Members of the Canadian Rangers atop Mount Baldy during an exercise in which the group restored a significant portion of the historic Baldy Trail.

Gold rush revisited – The Baldy Trail has been reopened thanks to some hard work

The Baldy Trail used to be the route north for gold seekers wishing to access the Omineca gold fields from Manson Creek.

The trail was established after the 1861 discovery of gold in the Omineca area, resulting in the Omineca Gold Rush of the 1870s.

The Baldy Trail used to be the route north for gold seekers wishing to access the Omineca gold fields from Manson Creek.

The trail was established after the 1861 discovery of gold in the Omineca area, resulting in the Omineca Gold Rush of the 1870s.

The trail was used to access the area up until the construction of the North Road in 1939.

While the trail was no longer used by vehicle traffic, it was still used extensively by trappers, hunters, hikers, ATV riders, snowmobilers, dogsledders and others in the following decades.

However, a fire in the early 1980s burnt a section of the trail and then resulted in heavy windfall and thick pine regeneration, making an estimated two kilometer section of the trail impassable, and the trail was then in poor condition and unused.

But a large 52 km section of the trail is once again open, thanks to some hard work carried out this year by the Vanderhoof Canadian Ranger Patrol, initiated by their commander, Frank Read.

After Read heard of the state the historic trail was in, he thought it was an appropriate challenge to undertake the restoration of the historically significant route.

The group of Canadian Rangers made it into an exercise for the patrol, with an assessment and reconnaissance and then the establishment of a base-camp to work from.

The group consisted of 18 people, Sergeant Paul Brandson and Patrol Commander Frank Read leading the 16 rangers on “Exercise Mount Baldy.”

BALDY

The group worked for four days on the trail after establishing a base on the Thudate-Nation Road. The trail was cleared using chainsaws and quads to move themselves and equipment along the route, and in the first day alone, 14 km of trail were successfully improved.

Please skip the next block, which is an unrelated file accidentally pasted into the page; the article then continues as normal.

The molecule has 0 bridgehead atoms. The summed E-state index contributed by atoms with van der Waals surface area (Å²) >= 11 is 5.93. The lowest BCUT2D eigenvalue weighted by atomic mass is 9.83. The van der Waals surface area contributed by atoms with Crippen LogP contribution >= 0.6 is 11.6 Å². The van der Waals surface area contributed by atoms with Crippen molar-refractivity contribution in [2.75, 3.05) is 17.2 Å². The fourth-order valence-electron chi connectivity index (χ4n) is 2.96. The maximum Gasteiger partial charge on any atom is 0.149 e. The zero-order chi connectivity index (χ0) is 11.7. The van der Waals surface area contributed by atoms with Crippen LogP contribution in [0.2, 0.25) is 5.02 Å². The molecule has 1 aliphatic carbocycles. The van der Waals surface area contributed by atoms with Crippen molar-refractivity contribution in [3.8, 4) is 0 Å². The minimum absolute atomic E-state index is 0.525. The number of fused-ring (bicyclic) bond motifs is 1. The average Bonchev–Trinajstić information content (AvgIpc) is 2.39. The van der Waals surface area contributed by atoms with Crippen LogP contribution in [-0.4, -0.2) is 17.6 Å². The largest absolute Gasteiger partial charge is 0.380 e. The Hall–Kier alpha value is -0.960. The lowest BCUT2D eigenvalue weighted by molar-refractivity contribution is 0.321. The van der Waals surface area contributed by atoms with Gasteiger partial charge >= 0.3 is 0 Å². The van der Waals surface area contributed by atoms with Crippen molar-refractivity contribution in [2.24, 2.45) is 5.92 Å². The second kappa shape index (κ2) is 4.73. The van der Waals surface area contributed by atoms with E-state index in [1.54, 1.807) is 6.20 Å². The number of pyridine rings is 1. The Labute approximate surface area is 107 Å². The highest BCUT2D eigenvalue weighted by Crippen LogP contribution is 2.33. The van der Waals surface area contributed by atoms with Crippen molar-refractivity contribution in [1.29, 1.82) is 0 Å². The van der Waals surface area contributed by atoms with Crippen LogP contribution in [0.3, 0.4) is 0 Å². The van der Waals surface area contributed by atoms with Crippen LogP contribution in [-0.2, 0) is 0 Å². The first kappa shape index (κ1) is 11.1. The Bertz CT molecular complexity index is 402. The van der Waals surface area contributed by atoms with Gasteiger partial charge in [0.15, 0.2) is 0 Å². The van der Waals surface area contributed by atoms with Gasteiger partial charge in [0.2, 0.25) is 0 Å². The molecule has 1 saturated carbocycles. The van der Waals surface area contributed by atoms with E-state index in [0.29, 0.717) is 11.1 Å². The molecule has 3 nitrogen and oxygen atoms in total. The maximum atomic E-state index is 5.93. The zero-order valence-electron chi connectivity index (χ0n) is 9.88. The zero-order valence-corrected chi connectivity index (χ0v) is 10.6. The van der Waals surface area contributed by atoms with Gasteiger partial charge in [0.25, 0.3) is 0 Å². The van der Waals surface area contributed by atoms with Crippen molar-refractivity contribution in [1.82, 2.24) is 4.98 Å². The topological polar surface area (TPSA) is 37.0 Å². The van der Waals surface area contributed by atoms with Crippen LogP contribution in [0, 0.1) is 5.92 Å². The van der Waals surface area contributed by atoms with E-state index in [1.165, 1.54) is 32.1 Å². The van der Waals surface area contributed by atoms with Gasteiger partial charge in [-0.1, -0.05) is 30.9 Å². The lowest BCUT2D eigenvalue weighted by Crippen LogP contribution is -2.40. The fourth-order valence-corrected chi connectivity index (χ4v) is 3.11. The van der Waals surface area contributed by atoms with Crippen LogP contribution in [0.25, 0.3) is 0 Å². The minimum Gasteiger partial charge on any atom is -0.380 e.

Baldy Trail was still maintained and cleared from the one side, between Mount Baldy and Manson Creek, however, the group managed to clear the other section to the top of Baldy Mountain from the Thudate-Nation Rd.

The group also enjoyed an extensive visit by Terry and Margaret-Ann Houghton while they were camped in the area.

Terry Houghton is the owner of a trap-line in the area, and told many stories to the group about the history of the area, which seemed to make an impression on the group.

Along the way, one member of the group, Ranger Krueger, also happened to stumble across an old gravesite belonging to Hugh Gillis.

Legend has it, Gillis came to the goldfields in the 1870s to seek his fortune, but not before making a promise to his fiance that he would return after one year to marry her.

One year later, Gillis was on his way back home with a “poke full of gold” when he happened across a pack train which was carrying a letter for him.

When Gillis opened the letter from his betrothed, walked a short distance away, put a revolver to his head and committed suicide.

He was buried there, a short distance from the trail, with stones to mark the spot.

In the 1940s, the Gillis grave had been upgraded by Albert Alexander, who placed a memorial on the site.

In 2010, Louis Gauthier and his wife also rediscovered the grave and once again refurbished it.

A poem by the late Earl Buck is contained in a weatherproof container at the site and there is a journal for visitors to sign.

After their many days of hard work, the ranger group broke camp, loaded all their gear up and headed back down to their home bease of Vanderhoof.

The Vanderhoof Canadian Ranger Patrol seemed to not only have done a great service to the region by restoring the historic recreation trail, but also seemed to have gained a great experience while doing it, full of history and discovery.

Written by Ruth Lloyd from information in a report by Sam Campese